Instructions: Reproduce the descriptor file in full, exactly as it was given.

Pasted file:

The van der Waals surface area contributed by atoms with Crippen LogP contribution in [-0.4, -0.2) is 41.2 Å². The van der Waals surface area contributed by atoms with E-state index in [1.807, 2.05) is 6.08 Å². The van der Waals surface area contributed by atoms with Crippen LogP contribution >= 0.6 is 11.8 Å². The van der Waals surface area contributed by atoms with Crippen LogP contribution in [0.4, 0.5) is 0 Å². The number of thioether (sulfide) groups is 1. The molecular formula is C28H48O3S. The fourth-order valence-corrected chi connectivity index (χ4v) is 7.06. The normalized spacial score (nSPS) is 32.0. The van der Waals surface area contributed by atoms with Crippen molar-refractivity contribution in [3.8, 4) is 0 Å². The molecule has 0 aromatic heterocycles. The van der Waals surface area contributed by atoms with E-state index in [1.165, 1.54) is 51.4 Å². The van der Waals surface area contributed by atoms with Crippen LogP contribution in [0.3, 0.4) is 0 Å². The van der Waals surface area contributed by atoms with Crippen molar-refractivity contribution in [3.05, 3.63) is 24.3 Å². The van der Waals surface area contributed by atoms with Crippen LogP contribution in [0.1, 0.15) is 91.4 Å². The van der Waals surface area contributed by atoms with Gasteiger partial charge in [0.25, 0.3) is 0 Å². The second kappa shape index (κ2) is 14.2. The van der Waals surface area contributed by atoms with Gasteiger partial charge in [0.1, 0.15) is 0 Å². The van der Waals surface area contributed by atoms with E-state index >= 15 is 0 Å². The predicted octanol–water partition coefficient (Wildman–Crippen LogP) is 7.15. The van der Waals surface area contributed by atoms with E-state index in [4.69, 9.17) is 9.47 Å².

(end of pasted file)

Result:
The van der Waals surface area contributed by atoms with Crippen LogP contribution in [-0.4, -0.2) is 41.2 Å². The van der Waals surface area contributed by atoms with E-state index in [1.807, 2.05) is 6.08 Å². The van der Waals surface area contributed by atoms with Crippen LogP contribution >= 0.6 is 11.8 Å². The van der Waals surface area contributed by atoms with Crippen LogP contribution in [0.4, 0.5) is 0 Å². The number of thioether (sulfide) groups is 1. The molecular formula is C28H48O3S. The fourth-order valence-corrected chi connectivity index (χ4v) is 7.06. The normalized spacial score (nSPS) is 32.0. The van der Waals surface area contributed by atoms with Crippen molar-refractivity contribution in [3.8, 4) is 0 Å². The molecule has 0 aromatic heterocycles. The van der Waals surface area contributed by atoms with E-state index in [1.165, 1.54) is 51.4 Å². The van der Waals surface area contributed by atoms with Crippen LogP contribution in [0.3, 0.4) is 0 Å². The van der Waals surface area contributed by atoms with Crippen molar-refractivity contribution in [3.05, 3.63) is 24.3 Å². The van der Waals surface area contributed by atoms with Crippen LogP contribution in [0.1, 0.15) is 91.4 Å². The van der Waals surface area contributed by atoms with Gasteiger partial charge in [0.25, 0.3) is 0 Å². The second kappa shape index (κ2) is 14.2. The van der Waals surface area contributed by atoms with Gasteiger partial charge in [0.1, 0.15) is 0 Å². The van der Waals surface area contributed by atoms with E-state index >= 15 is 0 Å². The predicted octanol–water partition coefficient (Wildman–Crippen LogP) is 7.15. The van der Waals surface area contributed by atoms with E-state index in [4.69, 9.17) is 9.47 Å².